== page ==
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Queery Leary Nonsense:
Lear Nonsense Verses


 

DINGLE BANK

He lived at Dingle Bank—he did;—
    He lived at Dingle bank;
And in his garden was one Quail,
    Four tulips, and a Tank;
And from his windows he could see
The otion and the River Dee.

His house stood on a Cliff, — it did,
    In aspic it was cool;
And many thousand little boys
    Resorted to his school,
Where if of progress they could boast
He gave them heaps of buttered toast.

But he grew rabid-wroth, he did,
    If they neglected books,
And dragged them to adjacent cliffs
    With beastly Button Hooks,
And there with fatuous glee he threw
Them down into the otion blue.

And in the sea they swam, they did,—
    All playfully about,
And some eventually became
    Sponges, or speckled trout;—
But Liverpool doth all bewail
Their Fate;—likewise his Garden Quail.

 

{63}


SPOTS OF GREECE

Papa once went to Greece,
      And there I understand
He saw no end of lovely spots
      About that lovely land.
He talks about these spots of Greece
      To both Mama and me
Yet spots of Greece upon my dress
      They can't abear to see!
I cannot make it out at all—
      If ever on my Frock
They see the smallest Spot of Greece
      It gives them quite a shock!
Henceforth, therefore—to please them both
      These spots of Greece no more
Shall be upon my frock at all—
      Nor on my Pinafore.

EPITAPH

"Beneath these high Cathedral stairs
Lie the remains of Susan Pares.
Her name was Wiggs, it was not Pares,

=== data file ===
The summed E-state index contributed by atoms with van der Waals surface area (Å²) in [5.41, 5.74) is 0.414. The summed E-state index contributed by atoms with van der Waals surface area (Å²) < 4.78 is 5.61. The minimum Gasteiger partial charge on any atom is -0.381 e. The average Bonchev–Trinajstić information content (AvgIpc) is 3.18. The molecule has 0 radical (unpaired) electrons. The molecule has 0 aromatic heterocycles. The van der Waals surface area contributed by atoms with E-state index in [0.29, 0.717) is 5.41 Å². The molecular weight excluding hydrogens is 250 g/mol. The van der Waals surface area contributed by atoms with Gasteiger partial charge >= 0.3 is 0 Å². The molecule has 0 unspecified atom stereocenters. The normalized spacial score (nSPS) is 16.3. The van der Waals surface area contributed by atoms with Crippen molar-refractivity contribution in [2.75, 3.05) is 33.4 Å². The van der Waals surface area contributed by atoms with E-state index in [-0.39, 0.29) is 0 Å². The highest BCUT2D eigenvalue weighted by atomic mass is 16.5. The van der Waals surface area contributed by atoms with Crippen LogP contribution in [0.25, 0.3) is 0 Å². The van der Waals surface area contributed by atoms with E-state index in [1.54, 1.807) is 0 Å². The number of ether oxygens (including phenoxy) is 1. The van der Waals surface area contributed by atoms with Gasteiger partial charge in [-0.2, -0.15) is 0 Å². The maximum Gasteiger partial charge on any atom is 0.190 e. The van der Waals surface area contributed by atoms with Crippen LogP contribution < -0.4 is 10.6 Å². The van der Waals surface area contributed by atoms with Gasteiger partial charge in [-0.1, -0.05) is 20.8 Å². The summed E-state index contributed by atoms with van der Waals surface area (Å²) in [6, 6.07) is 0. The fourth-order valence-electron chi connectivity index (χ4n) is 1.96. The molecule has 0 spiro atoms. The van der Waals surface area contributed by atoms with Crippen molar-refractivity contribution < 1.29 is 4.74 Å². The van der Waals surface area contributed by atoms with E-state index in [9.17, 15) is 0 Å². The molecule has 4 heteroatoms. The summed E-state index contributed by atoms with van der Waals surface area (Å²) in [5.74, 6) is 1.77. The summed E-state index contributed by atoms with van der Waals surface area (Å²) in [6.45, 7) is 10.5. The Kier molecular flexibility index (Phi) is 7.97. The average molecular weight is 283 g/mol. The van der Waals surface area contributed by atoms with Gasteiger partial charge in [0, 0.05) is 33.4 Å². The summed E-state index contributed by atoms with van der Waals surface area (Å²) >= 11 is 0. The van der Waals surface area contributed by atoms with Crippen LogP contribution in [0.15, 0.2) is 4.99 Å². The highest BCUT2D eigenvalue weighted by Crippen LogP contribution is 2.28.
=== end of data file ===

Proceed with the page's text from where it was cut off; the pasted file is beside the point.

But Pares was put to rhyme with stairs."

 


{64}


THE YOUTHFUL COVE

      In medio Tutorissimus ibis.
"Thou shalt walk in the midst of thy Tutors."

ONCE on a time a youthful cove
      As was a cheery lad
Lived in a villa by the sea.—
      The cove was not so bad;

The dogs and cats, the cows and ass,
      The birds in cage or grove
The rabbits, hens, ducks, pony, pigs
      All loved that cheery lad.

Seven folks—one female and six male,—
      Seized on that youthful cove;
They said—"To edjukate this chap
      Us seven it doth behove."

The first his parrient was,—who taught
      The cove to read and ride,
Latin, and Grammarithemetic,
      And lots of things beside.

Says Pa, "I'll spare no pains or time
      Your school hours so to cut,
And sqare and fit, that you will make
      No end of progress—but—,"

Says Mrs. Grey,—"I'll teach him French,
      Pour parler dans cette pays—
Je cris, qu'il parlera bien,
      MÍme comme un Francais—Mais—"


{65}


Says Signor Gambinossi,—"Si
      Progresso si farà,
Lo voglio insegnare qui,
      La lingua mia,—ma,"—

Says Mr. Grump,—"Geology,
      And Mathetics stiff
I'll teach the cove, who's sure to go
      Ahead like blazes,—if—"

Says James—"I'll teach him everyday
      My Nastics: now and then
To stand upon his 'ed; and make
      His mussels harder,—when"—

Says Signor Bianchi,—"Lascia far;—
      La musica da me,
Ben insegnata gli serà;—
      Farà progresso,—Se—"

Says Edmund Lear—"I'll make him draw
      A Palace, or a hut,
Trees, mountains, rivers, cities, plains,
      And p'rapps to paint them—but

So all these 7 joined hands and sang
      This chorus by the sea;—
"O! Ven his edjukation's done,
      By! Vot a cove he'll be!"

 


{66}


MRS. JAYPHER

A Preface to a poem entitled "Mrs. Joypher." Lear adds the stage direction that the verse is to be read sententiously and with grave importance.

Mrs. Jaypher found a wafer
Which she struck upon a note;
This she took and gave the cook.
Then she went and bought a boat
Which she paddled down the stream
Shouting, "Ice produces cream,
Beer when churned produces butter!
Henceforth all the words I utter
Distant ages thus shall note—
'From the Jaypher Wisdom-Boat.'"

A VERSE OF ANOTHER VERSION

Mrs Jaypher said it's safer
If you've lemons in your head
First to eat a pound of meat
And then to go at once to bed.

 

{67}


 


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